“I am the only survivor off that landing craft and I have never, never told anybody that Captain Zappacosta pulled his gun on that coxswain and told him to take that boat in. It did not happen.”
–Bob Sales, B Company, 116th Regiment, 29th Division
Article byKevan Elsby, February 5, 2002.
Did Ambrose err in lifting dialogue from the work of S.L.A. Marshall?
Stephen Ambrose and the British coxswains
Stephen Ambrose, in his book, D-Day June 6, 1944: The Climatic Battle of World War II, penned several unsubstantiated comments demeaning the performance of British sailors of Combined Operations, Royal Navy.
Especially galling and completely erroneous are his statements on pages 337 and 343. On Page 337 Ambrose wrote:
On the command boat for B Company, the CO, Capt. Ettore Zappacosta, heard the British coxswain cry out, “We can’t go in there. We can’t see the landmarks. We must pull off.” Zappacosta pulled his colt .45 and ordered, “By god, you’ll take this boat straight in.”
The coxswain did. When the ramp dropped, Zappacosta was first off. He was immediately hit. Medic Thomas Kenser saw him bleeding from the hip and shoulder. Kenser, still on the ramp, shouted, “Try to make it in! I’m coming.” But the captain was already dead. Before Kenser could jump off the boat he was shot dead. Every man on the boat save one (Pvt. Robert Sales) was either killed or wounded before reaching the beach.
In 1999, Bob Sales, the only survivor on D-Day from this landing craft (and radio operator for Captain Ettore V. Zappacosta) stated that the captain did not pull his gun on the British coxswain. Sales said (in a tape recording sent to Kevan Elsby):
I want to tell the story of what happened going in at Normandy concerning Captain Ettore V. Zappacosta. I was his radio operator. I know what I am telling you to be absolute facts. I am the only survivor off that landing craft and I have never, never told anybody that Captain Zappacosta pulled his gun on that coxswain and told him to take that boat in. It did not happen.
When we left the Empire Javelin and boarded the landing craft, Captain Zappacosta was the first man at the front. I was behind him, being his radio operator. He was very quiet going in. He was not a talkative man anyways, but he was very, very quiet on the trip in. About a thousand yards or so off the beach, the only words he spoke were, “Sales, step up there and see what’s going on on the beach, if you can see anything.”
I looked over. I could not tell anything. I said, “A Company. I can’t see ’em. It looks like bodies laying on the beach, but I cannot tell.” And I sat back down.
It wasn’t but a brief while after that and the only words from the coxswain were: “I cannot go in any further. I’m going to drop the ramp.”
There was no argument about it. There were obstacles in the water. The water was up to my neck when I finally got my feet on the ground. He could not do any better.
We were headed into Vierville, where it was the most heavily fortified area on Omaha. Then the ramp went down and these were the only words I heard the coxswain speak, and I do not know to this day whether he got out alive or not, but when that ramp went down mortar shells were hitting on both sides of us. Machine guns were all over top of us, just like you were in a bees’ nest.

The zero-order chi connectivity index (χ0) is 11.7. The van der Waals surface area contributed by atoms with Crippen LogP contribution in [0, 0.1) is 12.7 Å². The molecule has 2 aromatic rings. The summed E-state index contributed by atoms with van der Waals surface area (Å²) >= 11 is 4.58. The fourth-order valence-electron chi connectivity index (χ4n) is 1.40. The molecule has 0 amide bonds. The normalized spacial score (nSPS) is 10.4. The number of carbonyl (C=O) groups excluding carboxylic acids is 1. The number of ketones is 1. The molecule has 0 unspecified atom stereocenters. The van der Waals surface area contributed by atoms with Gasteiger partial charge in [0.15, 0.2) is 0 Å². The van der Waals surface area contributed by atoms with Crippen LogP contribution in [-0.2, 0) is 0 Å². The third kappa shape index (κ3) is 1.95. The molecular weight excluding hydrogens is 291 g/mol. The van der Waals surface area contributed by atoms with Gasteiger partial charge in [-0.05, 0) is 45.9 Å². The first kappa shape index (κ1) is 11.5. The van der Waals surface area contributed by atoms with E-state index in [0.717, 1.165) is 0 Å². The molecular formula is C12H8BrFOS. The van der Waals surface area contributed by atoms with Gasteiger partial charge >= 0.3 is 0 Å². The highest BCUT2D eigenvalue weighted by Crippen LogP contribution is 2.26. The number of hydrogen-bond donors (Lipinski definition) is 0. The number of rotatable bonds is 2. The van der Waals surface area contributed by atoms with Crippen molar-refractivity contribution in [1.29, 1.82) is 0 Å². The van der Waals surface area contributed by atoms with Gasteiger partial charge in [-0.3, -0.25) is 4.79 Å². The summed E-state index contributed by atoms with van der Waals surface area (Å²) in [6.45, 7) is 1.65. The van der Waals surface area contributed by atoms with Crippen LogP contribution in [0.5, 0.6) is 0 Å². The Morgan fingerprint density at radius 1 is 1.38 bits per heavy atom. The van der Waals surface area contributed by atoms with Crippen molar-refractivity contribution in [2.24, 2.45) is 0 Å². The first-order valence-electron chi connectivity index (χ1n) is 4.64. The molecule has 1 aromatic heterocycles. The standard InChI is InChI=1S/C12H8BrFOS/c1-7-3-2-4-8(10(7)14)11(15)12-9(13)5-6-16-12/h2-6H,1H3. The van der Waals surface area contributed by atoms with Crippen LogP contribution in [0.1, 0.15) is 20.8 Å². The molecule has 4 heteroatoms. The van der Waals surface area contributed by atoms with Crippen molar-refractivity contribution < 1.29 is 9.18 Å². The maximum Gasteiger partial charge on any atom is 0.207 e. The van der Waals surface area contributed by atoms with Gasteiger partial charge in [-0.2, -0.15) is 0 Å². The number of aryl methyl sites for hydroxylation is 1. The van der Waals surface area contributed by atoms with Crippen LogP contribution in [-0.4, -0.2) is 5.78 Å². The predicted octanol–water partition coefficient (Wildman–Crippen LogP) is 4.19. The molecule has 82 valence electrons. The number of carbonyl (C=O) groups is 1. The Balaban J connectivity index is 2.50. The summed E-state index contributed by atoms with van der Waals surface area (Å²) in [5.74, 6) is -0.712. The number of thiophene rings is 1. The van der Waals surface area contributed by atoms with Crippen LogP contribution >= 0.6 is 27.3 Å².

The Captain was the first man to get off the boat and he was hit on the ramp and fell into the water. Sergeant Wright was next off, followed by the first aid man. I was fourth off the boat. The sea was rough, the ramp banged up and down, and I caught my heel and went over the side into the water.
When I got up, Captain Zappacosta was up and calling to me, “I’m hit!” He went down and I did not see him come up. His body was washed up on the beach later.
The first time I saw the Zappacosta incident about pulling his gun was back in the early sixties in a magazine called Stag. I think some writer just dreamed it up. According to your papers, S. L. A. Marshall said it, but I just don’t see how Marshall could have said it. I did not tell him. I was the only survivor off that landing craft.
There is no way it happened. I did not tell it. There was nobody else living who could have told it and it could not have happened, and if there is one thing I want, it is for that British sailor, if he is alive or dead or whatever, I want him cleared of this. It did not happen.
In a more recent statement of February 4, 2002, Bob Sales stated:
I told Stephen Ambrose it was absolutely wrong. He just laughed it off and said, “I can’t do everything.” I met him up there in Washington just a couple of years ago at a press conference. He just laughed it off.
Captain Zappacosta never moved out of his position all the way in. He was not the kind of man to pull a gun to the head of a sailor. If we had gone in any further, we would have hit the mines on the obstacle. I want this thing cleared up.
Stephen Ambrose not only ignored Bob Sales, Ambrose also ignored the account of Joseph Ewing in 29 Let’s Go! A History of the 29th Infantry Division in World War II (1948). On page 43, Ewing refers to the boat report of Zappacosta’s craft and quotes from it as follows:
About seventy-five yards from the beach the ramp was dropped, and the enemy automatic fire then beat a tattoo all over the boat front. Captain Ettore Zappacosta, the Company Commander, jumped from the boat and got ten yards through the water. Pfc Robert Sales saw him hit in the leg and shoulder. He yelled, “I’m hit.” T/5 Kenser, a first-aid man, yelled: “Try to make it in!” Zappacosta went down and they did not see him come up again.